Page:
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Kerala HC asks government's decision on rent waiver for IT companies

The Kerala high court on Wednesday asked the state government to inform whether it has taken a decision on the plea of IT companies operating out of Smart City in Kochi for rent waiver in view of Coronavirus recession a.k.a the Great Lockdown.

Justice Anu Sivaraman asked the government to inform its decision after considering a petition filed by four IT companies based out of SmartCity Kochi, which is an IT special economic zone (SEZ) in which the state government is said to own a 16 per cent stake.

During the hearing, a counsel representing Smart City (Kochi) Infrastructure Pvt Ltd submitted that it is a private company and the state government’s order of April 27th for rent waiver to IT companies is not applicable to it. Such a waiver can only be availed by IT companies operating in buildings owned by the government. Notification issued in favour of SmartCity clearly identifies it as a private company, the counsel argued.

On a petition filed by the four companies, the court had recently passed an order directing the state government to consider the representation filed by the companies seeking waiver of rent and other financial benefits in tune with the government order of April 27th.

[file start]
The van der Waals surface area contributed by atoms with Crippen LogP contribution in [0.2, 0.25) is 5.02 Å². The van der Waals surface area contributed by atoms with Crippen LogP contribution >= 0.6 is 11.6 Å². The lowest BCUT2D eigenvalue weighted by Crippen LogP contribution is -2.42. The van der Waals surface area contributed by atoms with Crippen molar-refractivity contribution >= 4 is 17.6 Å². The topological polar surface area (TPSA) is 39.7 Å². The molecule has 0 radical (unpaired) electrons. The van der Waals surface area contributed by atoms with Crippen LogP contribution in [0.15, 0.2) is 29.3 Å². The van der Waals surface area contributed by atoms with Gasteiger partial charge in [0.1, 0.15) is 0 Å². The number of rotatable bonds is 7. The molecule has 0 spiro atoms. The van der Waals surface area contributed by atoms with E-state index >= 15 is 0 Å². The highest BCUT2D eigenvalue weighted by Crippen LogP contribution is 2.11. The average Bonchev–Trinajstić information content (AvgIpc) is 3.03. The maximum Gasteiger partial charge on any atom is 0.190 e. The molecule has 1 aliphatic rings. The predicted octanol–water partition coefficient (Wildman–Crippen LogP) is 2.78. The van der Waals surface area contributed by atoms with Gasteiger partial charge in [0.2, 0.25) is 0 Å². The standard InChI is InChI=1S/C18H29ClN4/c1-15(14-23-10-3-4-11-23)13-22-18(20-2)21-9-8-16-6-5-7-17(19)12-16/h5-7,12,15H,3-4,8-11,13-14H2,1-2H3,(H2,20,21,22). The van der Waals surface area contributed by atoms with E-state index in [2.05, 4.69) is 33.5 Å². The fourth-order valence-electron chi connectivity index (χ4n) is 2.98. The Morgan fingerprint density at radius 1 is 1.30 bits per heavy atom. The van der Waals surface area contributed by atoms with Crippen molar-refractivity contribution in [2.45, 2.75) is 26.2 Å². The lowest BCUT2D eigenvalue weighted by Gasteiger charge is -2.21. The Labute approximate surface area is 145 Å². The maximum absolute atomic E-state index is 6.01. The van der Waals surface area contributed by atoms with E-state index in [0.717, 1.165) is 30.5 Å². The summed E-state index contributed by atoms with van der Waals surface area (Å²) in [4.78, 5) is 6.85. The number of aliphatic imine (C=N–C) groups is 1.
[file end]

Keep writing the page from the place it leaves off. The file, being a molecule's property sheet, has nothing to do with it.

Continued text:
Rent, maintenance, and electricity charges for two months have not been paid by the IT companies yet, the counsel representing SmartCity submitted. The government’s order only exempts payment of rent. Being a private company, SmartCity cannot function if the IT companies do not pay rent as it has to pay staff and contractors owing to the government’s order that employees cannot be laid off, the counsel told the court.

The counsel representing the IT companies submitted that there is ambiguity on whether the government’s order is applicable in the case of these companies and the government’s decision is expected. The chief minister himself is acting as the chariman of SmartCity and the government holds 20 per cent of the shares of SmartCity. We all were under the impression that it still is under the ownership of the government. Therefore, there is ambiguity in whether the petitioner companies are bound to pay the rent in view of the government’s order, the counsel submitted while seeking three weeks’ time so that the government takes a decision. Following the submission, the court asked the government to inform its decision.


June 11, 2020

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